Browser tests are scenarios executed by Datadog on your web applications. They run at configurable periodic intervals from multiple locations around the world, and from multiple devices. These tests verify both that your applications are up and responding to requests, and that key business transactions can be performed by users as expected.
In this example, a browser test is configured to map a user’s journey from adding an item to cart to successful checkout. Each test execution is recorded in Datadog as a Test Result.
In the Datadog application, hover over UX Monitoring in the left hand menu and select Synthetic Test.
In the top right corner, click the New Test button.
Select Browser Test.
Define the configuration of your browser test:
Starting URL: Add the URL of the website you’re interested in monitoring. If you don’t know what to start with, you can use
https://www.shopist.io as a test web application.
Name: Name the test.
Tags: You can set tags such as
app:shopist on your test. Tags help to keep things organized and allow you to quickly find the tests you’re interested in on the homepage.
Browsers & Devices: Choose the devices and browsers you want to use for testing. In this example, the test is only run from Chrome and on Large Laptops.
Locations: Choose one of the Managed Locations to run your test from. In this example, the test is run in Americas and Europe.
Specify a test frequency: Select how often you would like the test to run.
Alert Conditions: Set alert conditions to determine the circumstances under which you want a test to send a notification alert.
An alert is triggered if your test fails for 0 minutes from any 3 of 13 locations
Retry 1 time before location is marked as failed
Note: By default, there is a 300ms wait before retrying a test that failed. This interval can be configured via the API.
Notify: Write an alert message and specify which email addresses should be notified when the alert is triggered. No additional set up is required to start receiving alert emails from Datadog. You can also use integrations, such as Slack, PagerDuty, webhooks, etc., to receive alert notifications.
Click Save & Edit Recording.
Once this extension is installed, begin recording your test steps by clicking the Start Recording button. Navigate your page in the iframe to the right of the recording options. When you select a div, image, or any area of your page, the steps are recorded and used to create steps within the browser test. Learn more about each step in the browser test steps doc.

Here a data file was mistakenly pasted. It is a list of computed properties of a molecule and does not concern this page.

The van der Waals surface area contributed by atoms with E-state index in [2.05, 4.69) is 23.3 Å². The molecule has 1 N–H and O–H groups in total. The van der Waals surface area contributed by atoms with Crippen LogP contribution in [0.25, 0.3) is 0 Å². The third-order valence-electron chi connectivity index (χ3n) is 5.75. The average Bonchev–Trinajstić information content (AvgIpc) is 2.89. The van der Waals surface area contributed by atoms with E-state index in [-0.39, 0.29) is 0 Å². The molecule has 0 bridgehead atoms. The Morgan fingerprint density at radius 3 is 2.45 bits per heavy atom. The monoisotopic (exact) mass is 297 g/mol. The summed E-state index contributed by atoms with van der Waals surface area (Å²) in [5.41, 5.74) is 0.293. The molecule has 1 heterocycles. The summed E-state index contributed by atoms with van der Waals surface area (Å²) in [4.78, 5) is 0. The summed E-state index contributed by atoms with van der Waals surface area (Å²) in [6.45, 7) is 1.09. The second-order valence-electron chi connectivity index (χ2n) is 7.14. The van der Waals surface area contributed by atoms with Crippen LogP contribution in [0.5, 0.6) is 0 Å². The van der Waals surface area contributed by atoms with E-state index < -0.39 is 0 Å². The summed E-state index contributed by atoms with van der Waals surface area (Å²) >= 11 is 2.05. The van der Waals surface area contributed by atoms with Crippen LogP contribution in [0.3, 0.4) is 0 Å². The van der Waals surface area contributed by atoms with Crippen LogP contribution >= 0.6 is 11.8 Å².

For example, to record test steps that map a user’s journey from adding an item to cart to successful checkout:
Navigate to one of the furniture sections, for instance Chairs, and select Add to cart.
Click on Cart, click Checkout.
Manually add the Assertion “Test text is present on the active page” to confirm the words “Thank you” are on the page.
Note: Your final browser test step must be an assertion. This will ensure your test ended up on an expected page and found the expected element.
Save the test.
Note: the website used in this example regularly throws an error causing it to intentionally fail. If you set your email address in the message box, you should consequently receive a notification email when the test failure occurs.
The browser test details page includes details about your test configuration, test uptime, historical graphs for response time and time to interactive for the first page, sample successful and failed results, and a list of test results corresponding to the selected timeframe. Each individual test result includes screenshots, core web vitals, potential errors, resources, and traces for each step.
Wait for your test to generate several test results or hit
Run test now to trigger them more quickly. Then look for a failed test result under Test Results or in your mailbox. You can start your troubleshooting by looking at the screenshots to try to understand what went wrong. Don’t forget to look at screenshots of steps that happened before the failed step as these often contain the root cause of the failure.
https://api.shopist.io/checkout.json, posted the status ,and the targeted source of the problem is a controller linked to checkout. You have now successfully found the route of the problem.
The Traces tab is accessible with Datadog APM integration with Synthetic Monitoring. Once configured, it allows you to go from a test run that failed to the root cause of the issue by looking at the trace generated by that test run. To link browser test results with APM, whitelist the URLs you want the APM integration headers added to. Use
* for wildcards:
Additional helpful documentation, links, and articles: